Grace and Grit
By Tara McNamara,
Common Sense Media Reviewer
Common Sense Media Reviewers
Messy messaging in cancer romance; language, drinking.
A Lot or a Little?
What you will—and won't—find in this movie.
Love like you're dying. The heart will go on. However, while it seems like the movie is trying to convey positive messages about finding personal growth and spirituality in the midst of confronting death, viewers are more likely to take away the fact that cancer is a terrible disease. Also has iffy messages about impact of domestic violence.
Positive Role Models
Treya embraces idea that pain she feels from cancer connects her to humanity's suffering; she creates support groups and writes a book to help. She's undoubtedly courageous, and she and her husband demonstrate humility, perseverance, teamwork. But their romance also includes alcohol dependence and domestic violence.
Violence & Scariness
Spousal abuse by an aspirational character is shown from his point of view in a way that suggests his wife brought it on herself. Implied abortion. Suicidal ideation in front of a gun store. Jokes about suicide.
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Sex, Romance & Nudity
Romantic storyline with lots of snuggling, passionate kissing, sensuality, a bit of suggestive talk. In context of breast cancer, several shots of clothed breasts -- including a male looking appreciatively at a woman's chest and a pubescent girl admiring her chest in the mirror.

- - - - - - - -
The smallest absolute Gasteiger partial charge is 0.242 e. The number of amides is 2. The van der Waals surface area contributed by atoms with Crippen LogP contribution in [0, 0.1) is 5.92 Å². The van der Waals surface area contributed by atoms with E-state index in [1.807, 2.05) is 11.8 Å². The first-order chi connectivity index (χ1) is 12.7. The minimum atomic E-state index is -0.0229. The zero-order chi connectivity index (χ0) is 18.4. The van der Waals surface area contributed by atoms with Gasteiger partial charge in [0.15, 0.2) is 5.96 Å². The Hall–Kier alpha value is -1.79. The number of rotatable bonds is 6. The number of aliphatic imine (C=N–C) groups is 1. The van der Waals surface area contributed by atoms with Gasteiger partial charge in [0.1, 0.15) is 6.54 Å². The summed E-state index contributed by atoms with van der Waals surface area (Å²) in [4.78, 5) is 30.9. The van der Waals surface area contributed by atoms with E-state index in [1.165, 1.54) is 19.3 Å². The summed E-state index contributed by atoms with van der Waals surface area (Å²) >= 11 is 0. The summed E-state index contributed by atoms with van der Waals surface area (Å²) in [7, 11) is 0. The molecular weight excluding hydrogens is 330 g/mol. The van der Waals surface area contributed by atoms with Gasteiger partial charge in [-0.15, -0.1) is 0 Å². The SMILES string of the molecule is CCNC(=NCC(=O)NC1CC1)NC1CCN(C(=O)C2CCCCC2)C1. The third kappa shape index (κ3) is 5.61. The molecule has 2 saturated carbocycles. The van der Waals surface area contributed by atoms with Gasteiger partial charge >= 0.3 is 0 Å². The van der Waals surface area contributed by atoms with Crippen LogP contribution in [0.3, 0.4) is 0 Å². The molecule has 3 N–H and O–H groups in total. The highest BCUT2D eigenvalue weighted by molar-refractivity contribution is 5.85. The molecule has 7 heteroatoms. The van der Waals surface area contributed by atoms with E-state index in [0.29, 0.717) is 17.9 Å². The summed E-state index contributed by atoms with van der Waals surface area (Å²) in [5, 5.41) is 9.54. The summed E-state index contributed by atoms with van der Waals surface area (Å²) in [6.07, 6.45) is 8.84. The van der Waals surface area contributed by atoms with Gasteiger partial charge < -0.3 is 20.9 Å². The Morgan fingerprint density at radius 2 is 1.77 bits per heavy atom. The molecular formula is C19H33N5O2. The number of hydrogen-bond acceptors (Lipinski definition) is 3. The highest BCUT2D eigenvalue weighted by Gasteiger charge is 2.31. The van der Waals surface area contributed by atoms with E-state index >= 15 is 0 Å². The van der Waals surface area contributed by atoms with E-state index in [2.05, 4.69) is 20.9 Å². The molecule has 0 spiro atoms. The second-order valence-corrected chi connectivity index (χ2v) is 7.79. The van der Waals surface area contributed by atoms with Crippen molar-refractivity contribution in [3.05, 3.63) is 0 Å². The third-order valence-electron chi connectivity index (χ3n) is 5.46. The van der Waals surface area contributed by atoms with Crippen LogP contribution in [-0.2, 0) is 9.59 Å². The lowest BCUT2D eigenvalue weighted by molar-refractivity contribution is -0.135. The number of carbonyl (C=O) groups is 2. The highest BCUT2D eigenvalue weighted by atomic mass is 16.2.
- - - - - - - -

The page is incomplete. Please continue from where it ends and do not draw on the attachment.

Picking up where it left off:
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Strong language includes "bitch," "boob," "crap," "dammit," and several uses of "f--k."
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Products & Purchases
Suggested throughout that Ken is a brilliant author; his books are discussed and shown constantly in terms that may make viewers want to check them out. Beer brand touted as being doctor recommended.
Drinking, Drugs & Smoking
Heavy alcohol consumption by sympathetic and aspirational male lead, portrayed as being driven to drink by his life's difficulties. While depicted negatively, no significant consequences come from the drinking. A beer is touted as being good for you.
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Parents Need to Know
Parents need to know that Grace and Grit is based on the true story of the romance between New Age philosopher Ken Wilber (Stuart Townsend) and his wife, Treya Killam Wilber (Mena Suvari), who's diagnosed with breast cancer 10 days after their wedding. It's adapted from Ken's same-named bestselling book about their experience, which has been praised for providing inspirational guidance for cancer patients and caregivers. But this filmed version doesn't connect those dots as successfully, and Treya and Ken's "idyllic" romance has problematic aspects. First, it sets up unrealistic expectations of love, including the idea that the two have a shared transcendent experience when they touch. Second, amid all of their lovey-dovey behavior, there's also an instance of domestic violence; Treya, the victim, is despondent until Ken "wants her back," and then their relationship is good again. Ken also starts drinking heavily throughout Treya's cancer treatment, not because of her failing health, but more because he's upset that his wife's physical needs are distracting him from his work. That sexist subtext is felt in other areas, too, though you have to wonder whether that's the movie, Ken, or the 1980s setting. In some ways, the film feels like an infomercial for Ken and his books, which are displayed and referenced throughout. Strong language includes "bitch" and "f--k"; there's also suicidal ideation (and jokes about suicide), passionate kissing, and suggestive talk.